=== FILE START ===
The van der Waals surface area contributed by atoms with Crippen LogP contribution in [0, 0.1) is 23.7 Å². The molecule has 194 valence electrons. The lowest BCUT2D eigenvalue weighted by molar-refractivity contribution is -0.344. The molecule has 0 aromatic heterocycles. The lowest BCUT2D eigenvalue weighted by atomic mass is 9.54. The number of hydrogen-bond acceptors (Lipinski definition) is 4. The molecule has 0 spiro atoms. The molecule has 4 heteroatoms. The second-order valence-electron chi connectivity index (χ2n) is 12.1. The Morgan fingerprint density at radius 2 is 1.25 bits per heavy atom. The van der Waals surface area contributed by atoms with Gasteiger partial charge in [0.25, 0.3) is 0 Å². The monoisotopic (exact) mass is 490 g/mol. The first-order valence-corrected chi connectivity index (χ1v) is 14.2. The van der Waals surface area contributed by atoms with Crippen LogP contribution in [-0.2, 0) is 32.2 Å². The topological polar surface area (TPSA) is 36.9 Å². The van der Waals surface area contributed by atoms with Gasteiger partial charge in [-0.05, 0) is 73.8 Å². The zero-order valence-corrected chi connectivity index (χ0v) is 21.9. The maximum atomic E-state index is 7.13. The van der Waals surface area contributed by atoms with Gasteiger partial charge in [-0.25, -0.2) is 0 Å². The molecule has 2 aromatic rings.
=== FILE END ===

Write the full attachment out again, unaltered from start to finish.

The van der Waals surface area contributed by atoms with Crippen LogP contribution in [0, 0.1) is 23.7 Å². The molecule has 194 valence electrons. The lowest BCUT2D eigenvalue weighted by molar-refractivity contribution is -0.344. The molecule has 0 aromatic heterocycles. The lowest BCUT2D eigenvalue weighted by atomic mass is 9.54. The number of hydrogen-bond acceptors (Lipinski definition) is 4. The molecule has 0 spiro atoms. The molecule has 4 heteroatoms. The second-order valence-electron chi connectivity index (χ2n) is 12.1. The Morgan fingerprint density at radius 2 is 1.25 bits per heavy atom. The van der Waals surface area contributed by atoms with Gasteiger partial charge in [0.25, 0.3) is 0 Å². The monoisotopic (exact) mass is 490 g/mol. The first-order valence-corrected chi connectivity index (χ1v) is 14.2. The van der Waals surface area contributed by atoms with Crippen LogP contribution in [-0.2, 0) is 32.2 Å². The topological polar surface area (TPSA) is 36.9 Å². The van der Waals surface area contributed by atoms with Gasteiger partial charge in [-0.05, 0) is 73.8 Å². The zero-order valence-corrected chi connectivity index (χ0v) is 21.9. The maximum atomic E-state index is 7.13. The van der Waals surface area contributed by atoms with Gasteiger partial charge in [-0.25, -0.2) is 0 Å². The molecule has 2 aromatic rings.